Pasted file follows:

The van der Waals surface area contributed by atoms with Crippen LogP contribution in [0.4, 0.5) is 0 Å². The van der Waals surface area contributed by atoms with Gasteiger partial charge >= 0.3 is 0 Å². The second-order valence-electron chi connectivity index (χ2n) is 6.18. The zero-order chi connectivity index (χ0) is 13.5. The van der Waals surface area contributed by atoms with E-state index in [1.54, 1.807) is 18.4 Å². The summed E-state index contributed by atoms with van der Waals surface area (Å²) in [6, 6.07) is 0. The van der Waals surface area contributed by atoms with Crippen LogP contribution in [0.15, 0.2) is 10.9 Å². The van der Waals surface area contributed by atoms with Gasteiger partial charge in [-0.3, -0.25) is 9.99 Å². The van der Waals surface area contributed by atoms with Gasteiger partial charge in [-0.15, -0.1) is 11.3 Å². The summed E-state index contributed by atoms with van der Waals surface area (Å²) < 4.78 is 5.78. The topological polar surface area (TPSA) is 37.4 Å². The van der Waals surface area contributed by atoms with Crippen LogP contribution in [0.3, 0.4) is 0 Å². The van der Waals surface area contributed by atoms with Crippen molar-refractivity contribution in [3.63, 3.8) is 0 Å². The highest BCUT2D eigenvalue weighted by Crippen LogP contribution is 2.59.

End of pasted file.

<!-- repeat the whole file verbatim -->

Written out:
The van der Waals surface area contributed by atoms with Crippen LogP contribution in [0.4, 0.5) is 0 Å². The van der Waals surface area contributed by atoms with Gasteiger partial charge >= 0.3 is 0 Å². The second-order valence-electron chi connectivity index (χ2n) is 6.18. The zero-order chi connectivity index (χ0) is 13.5. The van der Waals surface area contributed by atoms with E-state index in [1.54, 1.807) is 18.4 Å². The summed E-state index contributed by atoms with van der Waals surface area (Å²) in [6, 6.07) is 0. The van der Waals surface area contributed by atoms with Crippen LogP contribution in [0.15, 0.2) is 10.9 Å². The van der Waals surface area contributed by atoms with Gasteiger partial charge in [-0.3, -0.25) is 9.99 Å². The van der Waals surface area contributed by atoms with Gasteiger partial charge in [-0.15, -0.1) is 11.3 Å². The summed E-state index contributed by atoms with van der Waals surface area (Å²) < 4.78 is 5.78. The topological polar surface area (TPSA) is 37.4 Å². The van der Waals surface area contributed by atoms with Crippen LogP contribution in [0.3, 0.4) is 0 Å². The van der Waals surface area contributed by atoms with Crippen molar-refractivity contribution in [3.63, 3.8) is 0 Å². The highest BCUT2D eigenvalue weighted by Crippen LogP contribution is 2.59.